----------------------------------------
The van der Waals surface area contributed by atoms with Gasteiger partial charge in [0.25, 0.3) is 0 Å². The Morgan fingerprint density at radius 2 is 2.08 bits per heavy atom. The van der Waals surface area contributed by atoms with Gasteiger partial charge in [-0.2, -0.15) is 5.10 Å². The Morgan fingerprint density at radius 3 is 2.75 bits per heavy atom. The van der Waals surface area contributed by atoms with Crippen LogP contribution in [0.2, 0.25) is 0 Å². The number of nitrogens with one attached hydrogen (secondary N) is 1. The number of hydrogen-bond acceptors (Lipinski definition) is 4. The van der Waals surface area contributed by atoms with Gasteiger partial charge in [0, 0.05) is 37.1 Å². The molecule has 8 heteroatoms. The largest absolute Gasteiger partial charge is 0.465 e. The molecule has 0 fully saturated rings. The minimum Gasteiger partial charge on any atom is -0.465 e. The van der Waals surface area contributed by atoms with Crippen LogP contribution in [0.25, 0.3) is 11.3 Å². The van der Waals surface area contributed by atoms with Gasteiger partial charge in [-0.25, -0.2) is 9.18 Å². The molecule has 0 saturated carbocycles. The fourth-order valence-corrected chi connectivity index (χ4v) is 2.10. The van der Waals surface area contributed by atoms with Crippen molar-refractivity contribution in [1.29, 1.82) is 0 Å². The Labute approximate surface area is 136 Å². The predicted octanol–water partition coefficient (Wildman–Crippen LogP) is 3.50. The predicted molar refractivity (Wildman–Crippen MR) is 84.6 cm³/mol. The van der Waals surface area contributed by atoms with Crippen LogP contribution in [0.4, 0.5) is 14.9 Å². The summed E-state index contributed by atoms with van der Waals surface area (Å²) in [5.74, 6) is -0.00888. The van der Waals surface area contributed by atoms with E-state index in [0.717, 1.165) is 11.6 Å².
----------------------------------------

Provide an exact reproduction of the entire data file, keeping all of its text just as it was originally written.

The van der Waals surface area contributed by atoms with Gasteiger partial charge in [0.25, 0.3) is 0 Å². The Morgan fingerprint density at radius 2 is 2.08 bits per heavy atom. The van der Waals surface area contributed by atoms with Gasteiger partial charge in [-0.2, -0.15) is 5.10 Å². The Morgan fingerprint density at radius 3 is 2.75 bits per heavy atom. The van der Waals surface area contributed by atoms with Crippen LogP contribution in [0.2, 0.25) is 0 Å². The number of nitrogens with one attached hydrogen (secondary N) is 1. The number of hydrogen-bond acceptors (Lipinski definition) is 4. The van der Waals surface area contributed by atoms with Gasteiger partial charge in [0, 0.05) is 37.1 Å². The molecule has 8 heteroatoms. The largest absolute Gasteiger partial charge is 0.465 e. The molecule has 0 fully saturated rings. The minimum Gasteiger partial charge on any atom is -0.465 e. The van der Waals surface area contributed by atoms with Crippen LogP contribution in [0.25, 0.3) is 11.3 Å². The van der Waals surface area contributed by atoms with Gasteiger partial charge in [-0.25, -0.2) is 9.18 Å². The molecule has 0 saturated carbocycles. The fourth-order valence-corrected chi connectivity index (χ4v) is 2.10. The van der Waals surface area contributed by atoms with Crippen molar-refractivity contribution in [1.29, 1.82) is 0 Å². The Labute approximate surface area is 136 Å². The predicted octanol–water partition coefficient (Wildman–Crippen LogP) is 3.50. The predicted molar refractivity (Wildman–Crippen MR) is 84.6 cm³/mol. The van der Waals surface area contributed by atoms with Crippen LogP contribution in [0.4, 0.5) is 14.9 Å². The summed E-state index contributed by atoms with van der Waals surface area (Å²) in [5.74, 6) is -0.00888. The van der Waals surface area contributed by atoms with E-state index in [0.717, 1.165) is 11.6 Å².